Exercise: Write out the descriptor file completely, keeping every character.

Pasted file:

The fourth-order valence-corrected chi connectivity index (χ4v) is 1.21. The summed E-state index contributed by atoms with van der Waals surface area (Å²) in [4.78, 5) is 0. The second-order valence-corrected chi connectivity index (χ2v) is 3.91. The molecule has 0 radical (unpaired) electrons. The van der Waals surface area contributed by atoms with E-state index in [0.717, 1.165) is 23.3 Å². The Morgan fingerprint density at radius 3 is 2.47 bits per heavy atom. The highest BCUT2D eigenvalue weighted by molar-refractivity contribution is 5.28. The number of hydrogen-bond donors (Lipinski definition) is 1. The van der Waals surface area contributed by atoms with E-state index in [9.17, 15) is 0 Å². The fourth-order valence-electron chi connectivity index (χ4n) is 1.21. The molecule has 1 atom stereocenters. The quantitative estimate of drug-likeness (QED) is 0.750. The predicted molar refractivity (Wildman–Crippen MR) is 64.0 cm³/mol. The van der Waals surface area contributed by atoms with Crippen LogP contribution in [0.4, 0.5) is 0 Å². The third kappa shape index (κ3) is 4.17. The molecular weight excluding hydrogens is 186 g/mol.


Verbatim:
The fourth-order valence-corrected chi connectivity index (χ4v) is 1.21. The summed E-state index contributed by atoms with van der Waals surface area (Å²) in [4.78, 5) is 0. The second-order valence-corrected chi connectivity index (χ2v) is 3.91. The molecule has 0 radical (unpaired) electrons. The van der Waals surface area contributed by atoms with E-state index in [0.717, 1.165) is 23.3 Å². The Morgan fingerprint density at radius 3 is 2.47 bits per heavy atom. The highest BCUT2D eigenvalue weighted by molar-refractivity contribution is 5.28. The number of hydrogen-bond donors (Lipinski definition) is 1. The van der Waals surface area contributed by atoms with E-state index in [9.17, 15) is 0 Å². The fourth-order valence-electron chi connectivity index (χ4n) is 1.21. The molecule has 1 atom stereocenters. The quantitative estimate of drug-likeness (QED) is 0.750. The predicted molar refractivity (Wildman–Crippen MR) is 64.0 cm³/mol. The van der Waals surface area contributed by atoms with Crippen LogP contribution in [0.4, 0.5) is 0 Å². The third kappa shape index (κ3) is 4.17. The molecular weight excluding hydrogens is 186 g/mol.